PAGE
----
Unfortunately, the rest of the story is a bit bland, offering almost no internal conflicts between Clare and Henry, as if their only problem in this world is time travel. We see very little of how they fall in love, for example, only that their love is “meant to be”. And the fatalistic nature of the time paradox is rather depressing at times.

So, three stars from me. The novel has a great premise and some good parts, but on the whole it falls short in the execution.

This book teaches you to trust your instinct. If you suddenly feel fear in a situation, it is probably because your instinct is telling you that there’s danger nearby, so you’d better act fast to avoid it.

But you shouldn’t confuse true fear and worry. If each time you walk in a dark alley, you’re scared that there might be thugs laying in wait, that’s actually worry. Worry is what you feel about what *might* happen, without any reason whatsoever. True fear is what you feel when there is actually danger to you.

Just in case you haven’t learned how to listen to your instinct, the book also gives you some danger signs to look out for when you meet a stranger, as well as some strategies to deal with dangerous or troublesome people. It is also sprinkled with many anecdotes to illustrate these situations, but most of them feel so alien to me. I don’t see how stories about celebrity stalkers and blackmailers have any kind of relevance to my life.

But, as a whole, this book is useful and informative, but I hope I’ll never be in a situation where I’ll need to apply the information I learned from this book.

Do you know that old fantasy cliché, where the protagonist is a farm boy with hidden abilities, who is destined to defeat the great villain and save the whole world from destruction? Well, in this series Brandon Sanderson has taken that cliché and given it an imaginative twist, which results in this fantastic first installment of the Mistborn trilogy.

(But take my advice. If you ever decide to buy this book, do not read the blurb! Reading it will be more exciting if you don’t know what the twist is, with an added element of mystery about an unidentified writer of a diary that is excerpted in the beginning of each chapter.)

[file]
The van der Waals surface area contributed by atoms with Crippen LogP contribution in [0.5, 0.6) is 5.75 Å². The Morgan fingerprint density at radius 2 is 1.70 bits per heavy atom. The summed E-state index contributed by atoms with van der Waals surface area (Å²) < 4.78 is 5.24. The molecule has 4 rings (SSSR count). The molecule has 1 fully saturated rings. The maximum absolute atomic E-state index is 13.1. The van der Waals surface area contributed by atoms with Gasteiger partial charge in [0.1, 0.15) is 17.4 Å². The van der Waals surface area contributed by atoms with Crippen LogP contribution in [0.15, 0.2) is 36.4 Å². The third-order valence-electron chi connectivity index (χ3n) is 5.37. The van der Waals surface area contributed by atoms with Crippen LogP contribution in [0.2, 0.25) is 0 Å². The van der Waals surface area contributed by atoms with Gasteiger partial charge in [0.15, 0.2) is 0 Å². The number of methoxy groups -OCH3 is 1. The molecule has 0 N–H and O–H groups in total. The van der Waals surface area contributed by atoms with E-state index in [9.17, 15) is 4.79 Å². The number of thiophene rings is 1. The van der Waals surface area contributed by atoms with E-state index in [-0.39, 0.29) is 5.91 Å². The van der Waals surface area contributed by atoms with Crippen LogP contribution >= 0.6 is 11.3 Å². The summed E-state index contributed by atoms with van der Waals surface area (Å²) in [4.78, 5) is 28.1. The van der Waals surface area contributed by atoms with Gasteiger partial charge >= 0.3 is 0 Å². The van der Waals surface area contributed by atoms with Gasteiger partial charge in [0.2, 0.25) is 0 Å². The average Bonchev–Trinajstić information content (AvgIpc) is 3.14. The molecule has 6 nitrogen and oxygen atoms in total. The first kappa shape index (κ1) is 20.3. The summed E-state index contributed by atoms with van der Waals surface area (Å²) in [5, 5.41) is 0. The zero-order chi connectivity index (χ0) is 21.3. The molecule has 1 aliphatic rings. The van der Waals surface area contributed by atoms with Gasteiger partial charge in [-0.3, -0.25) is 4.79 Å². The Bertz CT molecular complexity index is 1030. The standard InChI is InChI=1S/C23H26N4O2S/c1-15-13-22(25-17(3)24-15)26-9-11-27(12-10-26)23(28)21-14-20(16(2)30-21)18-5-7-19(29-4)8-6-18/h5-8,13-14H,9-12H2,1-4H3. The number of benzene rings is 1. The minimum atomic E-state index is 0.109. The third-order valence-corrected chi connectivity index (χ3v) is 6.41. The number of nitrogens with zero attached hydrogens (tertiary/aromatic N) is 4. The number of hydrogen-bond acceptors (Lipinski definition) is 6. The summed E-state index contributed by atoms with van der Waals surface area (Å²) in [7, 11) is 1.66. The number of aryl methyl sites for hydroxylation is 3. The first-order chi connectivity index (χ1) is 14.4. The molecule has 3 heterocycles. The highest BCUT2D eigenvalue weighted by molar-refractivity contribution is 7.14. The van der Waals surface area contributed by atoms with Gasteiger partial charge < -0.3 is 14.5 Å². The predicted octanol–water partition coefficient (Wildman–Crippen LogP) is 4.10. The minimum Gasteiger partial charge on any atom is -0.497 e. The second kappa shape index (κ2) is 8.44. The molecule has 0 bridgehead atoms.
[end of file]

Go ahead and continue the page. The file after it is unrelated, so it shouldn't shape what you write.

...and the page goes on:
The story itself is set in a kingdom where ash falls instead of rain, the mist rules the night, and the Lord Ruler and the nobility enslave the skaa. It is in the skaa slums that our story really begins, as a thieving crew concocts a grand plan to steal the expensive, magical metal called atium from the palace of the Lord Ruler himself. Yup, unlike adventure or political intrigue stories that usually permeate the fantasy genre, this book has the feel of a heist movie. Think Ocean’s Eleven meets The Lord of the Rings. It’s very refreshing, and I enjoy reading as the crew execute their plans and troubleshoot as unexpected plot twists throw them some tricky problems.

At the heart of the thieving crew are Vin, a girl with an abusive past, and Kelsier, the mastermind who leads this crew. They are both Mistborns, people who can practice Allomancy, a way to manipulate metals to do magic. I just love it when an author takes time to create a unique magic system that has logical and consistent rules. It results in magical battles that are quite fun to read.

As an added bonus, there’s romance in the air!

So, this book has everything that I look for in a fantasy book. A unique world, a fresh twist on the genre, great plot, interesting characters, a cool magic system, and a little bit of romance. Can’t wait until the second book comes out in paperback!

My husband’s friend lent him this book. It was the translated version, but I’ve heard about the book for a long time, so I thought I might as well read it. The translation was good, but reading all the favorite quotations posted on Goodreads makes me wish I read the original.

The first part tells about Pi’s early life in India, as a son of a zoo keeper. It was very charming, with Pi’s experience with Hindu, Islam and Christianity, and his examination of each. I just love the comical scene at the beach where he met his three religious teachers and they argue about why their religion is the best and why Pi can only choose one.

The second part is basically a survival story, where the ship carrying Pi’s family and the zoo animals to Canada sank, and Pi was the only person who survived and had to live on a lifeboat with several animals, including a Bengal tiger. It goes into gory details about the animals fighting, killing and feeding on each other, as well as tiresome description of building the raft or catching fish, which sometimes makes laborious reading. I must admit, though, that the author has a good imagination (and has done a lot of research, it seems) to be able to describe all of that. But among these long unexciting passages, there are some funny bits that keeps me reading.

The last part was very, very funny, with a little plot twist that explains everything.

It’s horrifying what the kid had to go through, and I often found myself wondering whether I would fare half as well if I were in the same situation.

All in all, I think this is an interesting, funny book. I just wish that there were more of the religious-philosophical contemplation like in the first part.


Arsip